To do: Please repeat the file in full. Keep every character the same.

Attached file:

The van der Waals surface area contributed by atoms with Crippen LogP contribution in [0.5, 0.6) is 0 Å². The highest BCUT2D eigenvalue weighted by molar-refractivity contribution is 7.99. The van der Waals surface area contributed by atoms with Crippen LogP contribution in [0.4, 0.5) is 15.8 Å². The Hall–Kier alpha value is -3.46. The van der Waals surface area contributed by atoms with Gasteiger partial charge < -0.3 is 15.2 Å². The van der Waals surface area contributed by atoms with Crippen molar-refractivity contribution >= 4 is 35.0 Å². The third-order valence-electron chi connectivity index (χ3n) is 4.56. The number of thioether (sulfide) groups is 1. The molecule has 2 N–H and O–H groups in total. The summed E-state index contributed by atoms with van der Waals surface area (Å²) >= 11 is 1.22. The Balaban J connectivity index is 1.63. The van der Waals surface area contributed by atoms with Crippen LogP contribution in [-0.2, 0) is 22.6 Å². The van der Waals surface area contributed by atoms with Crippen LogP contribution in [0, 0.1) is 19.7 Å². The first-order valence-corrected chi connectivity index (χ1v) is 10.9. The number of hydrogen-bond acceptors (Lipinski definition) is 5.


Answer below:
The van der Waals surface area contributed by atoms with Crippen LogP contribution in [0.5, 0.6) is 0 Å². The highest BCUT2D eigenvalue weighted by molar-refractivity contribution is 7.99. The van der Waals surface area contributed by atoms with Crippen LogP contribution in [0.4, 0.5) is 15.8 Å². The Hall–Kier alpha value is -3.46. The van der Waals surface area contributed by atoms with Gasteiger partial charge < -0.3 is 15.2 Å². The van der Waals surface area contributed by atoms with Crippen molar-refractivity contribution >= 4 is 35.0 Å². The third-order valence-electron chi connectivity index (χ3n) is 4.56. The number of thioether (sulfide) groups is 1. The molecule has 2 N–H and O–H groups in total. The summed E-state index contributed by atoms with van der Waals surface area (Å²) >= 11 is 1.22. The Balaban J connectivity index is 1.63. The van der Waals surface area contributed by atoms with Crippen LogP contribution in [-0.2, 0) is 22.6 Å². The van der Waals surface area contributed by atoms with Crippen LogP contribution in [0, 0.1) is 19.7 Å². The first-order valence-corrected chi connectivity index (χ1v) is 10.9. The number of hydrogen-bond acceptors (Lipinski definition) is 5.